Want to give your Tyco car some extra oomph and control? Matthew Katzenstein took an electrical car and added a range of control based on robotics.
By adding an Arduino to the car, Matthew was able to bring more control to the car and increase its speed. Though his initial car is run from a laptop, there are Bluetooth options that offer control of the car from a smartphone. The car is also ruggedized, so it can take drops and crashes and still perform well.
Matthew Katzenstein souped up his Tyco car by adding an Arduino to bring more control to the car and make it faster.
I saw you have an XBee module in your model car. Cool. Design News contributor Jon Titus has a book, "The Hands On Xbee Lab Manual," that has a lot of good information about to how to use these small wireless devices beyond basic controls. Excellent project and inspiring for fellow students and experimenters. Nice job.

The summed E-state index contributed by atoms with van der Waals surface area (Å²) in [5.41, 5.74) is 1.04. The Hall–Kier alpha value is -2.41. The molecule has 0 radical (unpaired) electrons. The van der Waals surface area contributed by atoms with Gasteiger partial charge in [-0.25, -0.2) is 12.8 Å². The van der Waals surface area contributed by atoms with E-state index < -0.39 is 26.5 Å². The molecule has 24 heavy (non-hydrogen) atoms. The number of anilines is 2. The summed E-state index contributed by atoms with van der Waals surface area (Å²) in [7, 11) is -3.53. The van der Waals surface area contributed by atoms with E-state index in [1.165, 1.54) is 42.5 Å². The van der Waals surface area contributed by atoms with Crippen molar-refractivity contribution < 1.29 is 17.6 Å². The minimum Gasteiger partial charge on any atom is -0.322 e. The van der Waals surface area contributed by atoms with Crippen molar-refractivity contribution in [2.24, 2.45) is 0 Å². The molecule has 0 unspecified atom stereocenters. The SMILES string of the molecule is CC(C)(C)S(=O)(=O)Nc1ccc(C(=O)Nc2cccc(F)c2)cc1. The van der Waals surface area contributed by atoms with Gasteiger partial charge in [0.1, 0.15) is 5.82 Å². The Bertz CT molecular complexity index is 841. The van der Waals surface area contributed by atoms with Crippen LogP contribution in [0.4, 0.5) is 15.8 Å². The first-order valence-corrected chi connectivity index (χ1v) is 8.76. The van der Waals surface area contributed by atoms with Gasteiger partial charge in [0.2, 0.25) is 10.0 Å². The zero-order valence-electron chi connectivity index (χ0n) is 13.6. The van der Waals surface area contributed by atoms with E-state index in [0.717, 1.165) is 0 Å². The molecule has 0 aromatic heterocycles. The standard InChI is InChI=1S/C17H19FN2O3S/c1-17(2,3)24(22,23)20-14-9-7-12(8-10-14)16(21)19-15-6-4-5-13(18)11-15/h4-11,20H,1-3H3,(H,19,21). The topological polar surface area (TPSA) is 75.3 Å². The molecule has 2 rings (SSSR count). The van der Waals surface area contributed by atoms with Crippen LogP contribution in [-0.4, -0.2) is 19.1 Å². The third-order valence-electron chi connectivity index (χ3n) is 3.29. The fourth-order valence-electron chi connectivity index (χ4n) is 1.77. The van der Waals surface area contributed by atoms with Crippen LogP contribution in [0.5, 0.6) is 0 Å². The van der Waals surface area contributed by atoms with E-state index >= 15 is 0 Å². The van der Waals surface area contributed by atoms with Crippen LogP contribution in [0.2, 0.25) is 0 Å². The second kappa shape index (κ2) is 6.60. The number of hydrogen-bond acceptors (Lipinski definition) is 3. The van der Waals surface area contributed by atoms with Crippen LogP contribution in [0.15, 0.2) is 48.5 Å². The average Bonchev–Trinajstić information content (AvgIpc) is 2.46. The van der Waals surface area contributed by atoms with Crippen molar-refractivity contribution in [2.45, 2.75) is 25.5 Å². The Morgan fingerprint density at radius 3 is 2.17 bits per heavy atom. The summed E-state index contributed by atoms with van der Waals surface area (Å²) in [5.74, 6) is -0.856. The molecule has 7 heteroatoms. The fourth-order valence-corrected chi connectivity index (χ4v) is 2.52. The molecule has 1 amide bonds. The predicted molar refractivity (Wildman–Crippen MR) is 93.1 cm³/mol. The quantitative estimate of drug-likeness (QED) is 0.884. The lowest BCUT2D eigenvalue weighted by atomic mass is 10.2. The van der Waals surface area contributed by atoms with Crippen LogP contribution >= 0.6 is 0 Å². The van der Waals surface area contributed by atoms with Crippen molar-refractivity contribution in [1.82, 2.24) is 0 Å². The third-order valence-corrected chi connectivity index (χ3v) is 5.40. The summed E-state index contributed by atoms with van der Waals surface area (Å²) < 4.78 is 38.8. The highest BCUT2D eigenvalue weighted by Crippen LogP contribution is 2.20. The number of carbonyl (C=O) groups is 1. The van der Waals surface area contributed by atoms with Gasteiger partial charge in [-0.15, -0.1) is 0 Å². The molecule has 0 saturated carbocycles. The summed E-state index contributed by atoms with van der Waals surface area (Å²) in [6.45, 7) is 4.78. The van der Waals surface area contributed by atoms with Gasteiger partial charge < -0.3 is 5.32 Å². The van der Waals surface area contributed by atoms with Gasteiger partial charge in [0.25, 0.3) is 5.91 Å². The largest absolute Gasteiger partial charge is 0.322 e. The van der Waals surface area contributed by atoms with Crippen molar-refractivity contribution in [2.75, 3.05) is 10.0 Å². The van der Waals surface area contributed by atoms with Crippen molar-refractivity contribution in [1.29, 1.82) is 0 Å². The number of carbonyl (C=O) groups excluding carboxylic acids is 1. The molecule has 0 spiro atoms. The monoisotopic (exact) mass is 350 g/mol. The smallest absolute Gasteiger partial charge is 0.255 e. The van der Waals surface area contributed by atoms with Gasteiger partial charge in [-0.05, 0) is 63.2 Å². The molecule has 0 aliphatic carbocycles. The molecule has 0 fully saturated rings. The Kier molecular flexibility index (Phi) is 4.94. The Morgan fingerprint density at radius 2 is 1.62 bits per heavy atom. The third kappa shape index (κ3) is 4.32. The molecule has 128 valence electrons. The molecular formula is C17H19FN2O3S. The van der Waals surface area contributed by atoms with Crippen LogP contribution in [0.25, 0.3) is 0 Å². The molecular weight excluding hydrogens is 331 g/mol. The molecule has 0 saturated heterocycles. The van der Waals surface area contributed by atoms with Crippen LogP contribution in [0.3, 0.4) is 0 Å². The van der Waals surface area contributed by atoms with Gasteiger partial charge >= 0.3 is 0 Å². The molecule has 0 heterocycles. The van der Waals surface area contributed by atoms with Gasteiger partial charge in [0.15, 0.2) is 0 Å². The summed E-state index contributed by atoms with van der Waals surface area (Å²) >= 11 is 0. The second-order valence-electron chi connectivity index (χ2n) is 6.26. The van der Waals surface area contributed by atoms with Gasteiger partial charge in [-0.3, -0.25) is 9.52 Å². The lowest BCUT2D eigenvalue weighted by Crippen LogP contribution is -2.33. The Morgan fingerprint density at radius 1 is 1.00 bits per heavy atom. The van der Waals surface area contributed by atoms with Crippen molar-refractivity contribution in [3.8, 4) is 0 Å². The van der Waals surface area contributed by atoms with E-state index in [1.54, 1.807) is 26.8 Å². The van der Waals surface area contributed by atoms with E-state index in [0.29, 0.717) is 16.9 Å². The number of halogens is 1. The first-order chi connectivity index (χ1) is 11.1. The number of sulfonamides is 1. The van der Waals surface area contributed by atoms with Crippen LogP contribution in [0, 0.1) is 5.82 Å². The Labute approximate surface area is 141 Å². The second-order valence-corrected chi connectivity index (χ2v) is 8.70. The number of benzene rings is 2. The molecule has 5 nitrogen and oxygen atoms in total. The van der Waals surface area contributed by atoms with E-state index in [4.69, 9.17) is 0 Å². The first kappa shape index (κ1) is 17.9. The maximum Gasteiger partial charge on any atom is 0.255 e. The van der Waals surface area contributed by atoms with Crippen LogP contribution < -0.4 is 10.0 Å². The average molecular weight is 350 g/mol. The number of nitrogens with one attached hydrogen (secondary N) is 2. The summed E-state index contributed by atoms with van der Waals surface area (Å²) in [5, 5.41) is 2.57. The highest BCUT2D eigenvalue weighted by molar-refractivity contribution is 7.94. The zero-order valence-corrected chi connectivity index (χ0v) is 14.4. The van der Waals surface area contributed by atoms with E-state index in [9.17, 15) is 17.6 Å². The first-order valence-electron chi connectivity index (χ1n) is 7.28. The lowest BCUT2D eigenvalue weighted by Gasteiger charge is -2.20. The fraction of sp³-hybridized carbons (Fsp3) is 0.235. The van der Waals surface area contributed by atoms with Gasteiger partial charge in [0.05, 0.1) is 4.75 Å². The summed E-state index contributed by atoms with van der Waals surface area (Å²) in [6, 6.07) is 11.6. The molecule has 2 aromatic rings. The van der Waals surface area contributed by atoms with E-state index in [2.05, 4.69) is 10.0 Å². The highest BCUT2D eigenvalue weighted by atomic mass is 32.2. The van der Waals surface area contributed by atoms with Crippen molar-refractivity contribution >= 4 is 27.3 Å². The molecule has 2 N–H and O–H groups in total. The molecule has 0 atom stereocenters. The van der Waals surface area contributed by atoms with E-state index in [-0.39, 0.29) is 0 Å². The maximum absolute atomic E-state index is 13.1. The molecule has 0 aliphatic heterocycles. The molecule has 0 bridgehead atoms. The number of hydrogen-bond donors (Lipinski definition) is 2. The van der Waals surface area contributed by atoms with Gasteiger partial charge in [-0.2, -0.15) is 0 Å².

The final showdown is under way in our first-ever Gadget Freak of the Year contest. Who will win an all-expenses-paid trip to the Pacific Design & Manufacturing Show? It's up to you, dear readers, to tell us.
For industrial control applications, or even a simple assembly line, that machine can go almost 24/7 without a break. But what happens when the task is a little more complex? That’s where the “smart” machine would come in. The smart machine is one that has some simple (or complex in some cases) processing capability to be able to adapt to changing conditions. Such machines are suited for a host of applications, including automotive, aerospace, defense, medical, computers and electronics, telecommunications, consumer goods, and so on. This discussion will examine what’s possible with smart machines, and what tradeoffs need to be made to implement such a solution.